Mörike loved German folklore and balladry; he had a special penchant for Schauerballaden, with Die Geister am Mummelsee among his best. Wolf knew the origin of this poem in Mörike’s shadow-play “Der letzte König von Orplid: Ein Phantasmagorisches Zwischenspiel,” included in this writer’s 1832 novel Maler Nolten. In his youth, Mörike created the mythical island kingdom of Orplid, peopled by fairies, elves, rustics, and a sad king named Ulmon, cursed to unending life and separation from his dead queen Almissa until the gods release him from life. In this ballad, children observe and describe a ghostly funeral procession—this foreshadows the king’s death—into the Mummelsee, a haunted lake in the Black Forest. Wolf, like Mörike, pushes the genre of balladry to its limits in this virtuosic tale.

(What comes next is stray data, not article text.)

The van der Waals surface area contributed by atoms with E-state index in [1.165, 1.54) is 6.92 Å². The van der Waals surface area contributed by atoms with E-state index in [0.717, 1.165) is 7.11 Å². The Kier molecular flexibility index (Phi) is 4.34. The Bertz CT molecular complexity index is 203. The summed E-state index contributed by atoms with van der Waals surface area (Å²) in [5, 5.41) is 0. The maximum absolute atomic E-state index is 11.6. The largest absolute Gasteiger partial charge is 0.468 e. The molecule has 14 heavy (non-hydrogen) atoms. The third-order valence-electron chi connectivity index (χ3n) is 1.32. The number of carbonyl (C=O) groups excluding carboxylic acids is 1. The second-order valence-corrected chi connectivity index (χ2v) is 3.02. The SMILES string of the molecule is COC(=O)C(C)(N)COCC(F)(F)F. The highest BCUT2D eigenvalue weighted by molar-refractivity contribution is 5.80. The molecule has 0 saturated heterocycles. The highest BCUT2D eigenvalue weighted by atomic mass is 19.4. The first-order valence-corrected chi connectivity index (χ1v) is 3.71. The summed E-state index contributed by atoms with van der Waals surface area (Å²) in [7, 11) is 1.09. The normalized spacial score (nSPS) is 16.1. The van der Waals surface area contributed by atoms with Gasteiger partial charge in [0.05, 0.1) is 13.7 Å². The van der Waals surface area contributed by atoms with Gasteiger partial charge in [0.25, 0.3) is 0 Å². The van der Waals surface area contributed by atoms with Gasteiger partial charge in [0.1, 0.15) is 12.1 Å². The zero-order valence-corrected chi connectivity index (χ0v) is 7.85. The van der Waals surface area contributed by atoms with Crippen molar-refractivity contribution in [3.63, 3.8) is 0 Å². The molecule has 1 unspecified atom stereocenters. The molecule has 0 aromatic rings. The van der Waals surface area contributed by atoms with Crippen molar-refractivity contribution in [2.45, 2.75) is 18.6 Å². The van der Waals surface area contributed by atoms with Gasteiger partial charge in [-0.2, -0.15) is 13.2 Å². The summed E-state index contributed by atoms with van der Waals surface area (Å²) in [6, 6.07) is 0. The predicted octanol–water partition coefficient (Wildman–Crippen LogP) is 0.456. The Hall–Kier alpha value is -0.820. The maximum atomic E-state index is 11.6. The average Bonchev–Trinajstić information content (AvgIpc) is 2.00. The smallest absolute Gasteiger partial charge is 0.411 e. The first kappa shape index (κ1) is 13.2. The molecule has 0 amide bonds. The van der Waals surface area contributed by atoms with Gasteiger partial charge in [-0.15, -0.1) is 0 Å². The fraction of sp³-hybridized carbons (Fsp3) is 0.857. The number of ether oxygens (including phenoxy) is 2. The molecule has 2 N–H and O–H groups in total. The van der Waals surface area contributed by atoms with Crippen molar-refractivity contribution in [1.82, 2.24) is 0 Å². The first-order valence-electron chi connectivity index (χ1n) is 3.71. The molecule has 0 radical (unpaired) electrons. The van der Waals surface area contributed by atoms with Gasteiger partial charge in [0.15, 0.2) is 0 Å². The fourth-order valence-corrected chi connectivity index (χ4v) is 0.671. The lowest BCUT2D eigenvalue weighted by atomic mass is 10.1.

After such eeriness, we trip the light fantastic in Elfenlied and Nixe Binsefuss. In the first, an elf who hears the night watchman calling the hours cry “Elfe!” wakes up, wonders if he is being summoned, and ventures forth; thinking that a wall with fireflies is a wedding feast that he would quite like to attend, he trips on the hard stones. If the elf is a trifle clumsy, he is also utterly charming, and Wolf creates a scherzo high in the treble register. “Leicht und luftig,” Wolf writes at the start of “Nixe Binsefuss;” we hear the reed fairy skating across the ice in the opening measures (very tricky for the pianist!). If she bears a grudge against the fisherman, she approves of his daughter and plans to give her a “dwarf’s masterpiece” as a wedding gift.